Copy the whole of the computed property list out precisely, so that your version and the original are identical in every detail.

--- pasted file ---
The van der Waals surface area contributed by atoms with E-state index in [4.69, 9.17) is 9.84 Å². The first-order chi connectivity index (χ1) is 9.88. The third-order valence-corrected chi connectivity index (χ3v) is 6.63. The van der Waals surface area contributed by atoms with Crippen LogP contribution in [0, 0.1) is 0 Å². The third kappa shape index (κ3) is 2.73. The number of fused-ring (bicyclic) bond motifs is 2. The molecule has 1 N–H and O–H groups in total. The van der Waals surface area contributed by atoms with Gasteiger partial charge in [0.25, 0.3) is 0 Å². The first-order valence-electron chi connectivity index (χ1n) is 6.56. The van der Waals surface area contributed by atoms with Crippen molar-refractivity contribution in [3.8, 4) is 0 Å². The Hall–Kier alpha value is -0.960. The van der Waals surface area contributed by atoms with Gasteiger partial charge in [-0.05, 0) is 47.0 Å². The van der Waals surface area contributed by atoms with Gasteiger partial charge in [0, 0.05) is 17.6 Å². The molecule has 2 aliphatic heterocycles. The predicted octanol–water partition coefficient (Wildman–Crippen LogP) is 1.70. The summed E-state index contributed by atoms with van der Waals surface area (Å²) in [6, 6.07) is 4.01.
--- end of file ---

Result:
The van der Waals surface area contributed by atoms with E-state index in [4.69, 9.17) is 9.84 Å². The first-order chi connectivity index (χ1) is 9.88. The third-order valence-corrected chi connectivity index (χ3v) is 6.63. The van der Waals surface area contributed by atoms with Crippen LogP contribution in [0, 0.1) is 0 Å². The third kappa shape index (κ3) is 2.73. The number of fused-ring (bicyclic) bond motifs is 2. The molecule has 1 N–H and O–H groups in total. The van der Waals surface area contributed by atoms with Gasteiger partial charge in [0.25, 0.3) is 0 Å². The first-order valence-electron chi connectivity index (χ1n) is 6.56. The van der Waals surface area contributed by atoms with Crippen molar-refractivity contribution in [3.8, 4) is 0 Å². The Hall–Kier alpha value is -0.960. The van der Waals surface area contributed by atoms with Gasteiger partial charge in [-0.05, 0) is 47.0 Å². The van der Waals surface area contributed by atoms with Gasteiger partial charge in [0, 0.05) is 17.6 Å². The molecule has 2 aliphatic heterocycles. The predicted octanol–water partition coefficient (Wildman–Crippen LogP) is 1.70. The summed E-state index contributed by atoms with van der Waals surface area (Å²) in [6, 6.07) is 4.01.